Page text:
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Old 06-07-2005, 01:13 PM   #31
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Originally Posted by Rookie Solara
I for 1 would like to know what is the best way to remove old rubber tires from a still good plastic rims without damaging the rim...? Cut it with knife then put it on truer and true off the rubber...?
I learned the hard way that you cannot unglue certain types of rims. If youve got a nylon rim you can set them above some acetone and the acetone gases will slowly unlgue the tire-saving the rim and insert. But if youve got an abs plastic rim (tamiya for example) the acetone fumes alone will melt the rim in less time than the CA can melt.

With those type of rims-all you can do is cut-off the tire and save the insert.
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Old 06-07-2005, 01:25 PM   #32
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You cannont put takeoff premounts in acetone. They will melt the rims and ruin just about everything.

By the time you need new tires, the inserts have been worn out. They are compressed which increase the air-gap. That means slower reaction time.
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Old 06-07-2005, 01:37 PM   #33
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Originally Posted by CypressMidWest
Anyone who believes that it's harder to set-up a rubber tire car than a foam car has never raced both. Set-up is broadstroke with rubber tires, foamies make it ALL about the minute details. Neither is a more difficult set-up challenge, they're just very different in the details. I prefer foams for two very simple reasons, 1st, if you're running foams on carpet, you're running a diff. Ban one-ways, and I might be a bit more in favor rubber tire racing, but TC drivers for the most part (myself included when driving a TC), are hacks and one-ways ruin racing in my opinion by not allowing any bumping and rubbing without serious consequences.
I agree that though you might be fast initially when setting up for foams, you'll find that very small changes in setup will be magnified greatly with more grip.

On one hand, I've found that the less grip of the surface, the more forgiving a car is on both setup & driver input. Here the search for cornering grip is priority. On the other, with high grip, the car becomes more sensitive to overall balance and driving style. Here the search for stability becomes priority. I believe when you learn how to successfully produce both grip and stability, then you can snatch the pebble from the masters hand on any track...

However, I would always recommend that someone learn how to get stability in their setup, before they search for that fine line between grip and flat cornering speed. So race TC on carpet first, before you go to nitro on asphalt!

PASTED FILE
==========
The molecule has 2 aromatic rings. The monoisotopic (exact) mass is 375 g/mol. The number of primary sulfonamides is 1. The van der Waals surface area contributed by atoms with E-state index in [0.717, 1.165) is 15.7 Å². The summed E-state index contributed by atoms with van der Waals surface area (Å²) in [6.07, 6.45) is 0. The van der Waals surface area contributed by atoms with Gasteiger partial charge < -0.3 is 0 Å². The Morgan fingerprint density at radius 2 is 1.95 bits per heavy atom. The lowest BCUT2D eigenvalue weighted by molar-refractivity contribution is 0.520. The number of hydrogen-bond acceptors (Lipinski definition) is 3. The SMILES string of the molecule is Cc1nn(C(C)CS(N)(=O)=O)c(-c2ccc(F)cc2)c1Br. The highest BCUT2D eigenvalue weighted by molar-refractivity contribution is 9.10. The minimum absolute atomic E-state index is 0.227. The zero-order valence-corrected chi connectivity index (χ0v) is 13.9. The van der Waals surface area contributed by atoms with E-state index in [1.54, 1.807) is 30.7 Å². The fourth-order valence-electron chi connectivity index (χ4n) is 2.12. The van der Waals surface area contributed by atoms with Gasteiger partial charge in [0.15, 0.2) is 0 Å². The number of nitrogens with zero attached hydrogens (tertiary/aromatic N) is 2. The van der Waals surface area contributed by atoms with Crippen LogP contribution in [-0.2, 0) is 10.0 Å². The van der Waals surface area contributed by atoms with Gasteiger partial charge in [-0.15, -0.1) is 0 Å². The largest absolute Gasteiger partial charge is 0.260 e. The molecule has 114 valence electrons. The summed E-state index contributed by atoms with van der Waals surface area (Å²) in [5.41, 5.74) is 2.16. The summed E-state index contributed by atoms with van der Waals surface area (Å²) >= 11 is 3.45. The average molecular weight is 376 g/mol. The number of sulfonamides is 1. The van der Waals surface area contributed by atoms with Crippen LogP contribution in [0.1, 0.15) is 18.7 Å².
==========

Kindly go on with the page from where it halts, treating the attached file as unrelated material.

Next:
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Old 06-07-2005, 02:33 PM   #34
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With several drivers at my track, they have too little tension on the wheel. I notice them swerving down the straights. For me, I run a tight steering wheel, so I can have "twitchy" car setup wise, but keep consistant lines around the track. This helps in the infield and tight turn where you need quick reaction to dice up the switchbacks.
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Old 06-07-2005, 02:51 PM   #35
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Originally Posted by teamgp
I agree that though you might be fast initially when setting up for foams, you'll find that very small changes in setup will be magnified greatly with more grip.

On one hand, I've found that the less grip of the surface, the more forgiving a car is on both setup & driver input. Here the search for cornering grip is priority. On the other, with high grip, the car becomes more sensitive to overall balance and driving style. Here the search for stability becomes priority. I believe when you learn how to successfully produce both grip and stability, then you can snatch the pebble from the masters hand on any track...

However, I would always recommend that someone learn how to get stability in their setup, before they search for that fine line between grip and flat cornering speed. So race TC on carpet first, before you go to nitro on asphalt!
That's my point exactly. Neither discipline is easier than the other. Finding good balance and good cornerspeed is difficult with either type of tire. On foams it's getting the grip level right to minimize scrubbing off speed in the corners, on rubbers it's about maximizing grip to allow it to carry speed. The differences are great but the arts are equal in difficulty.
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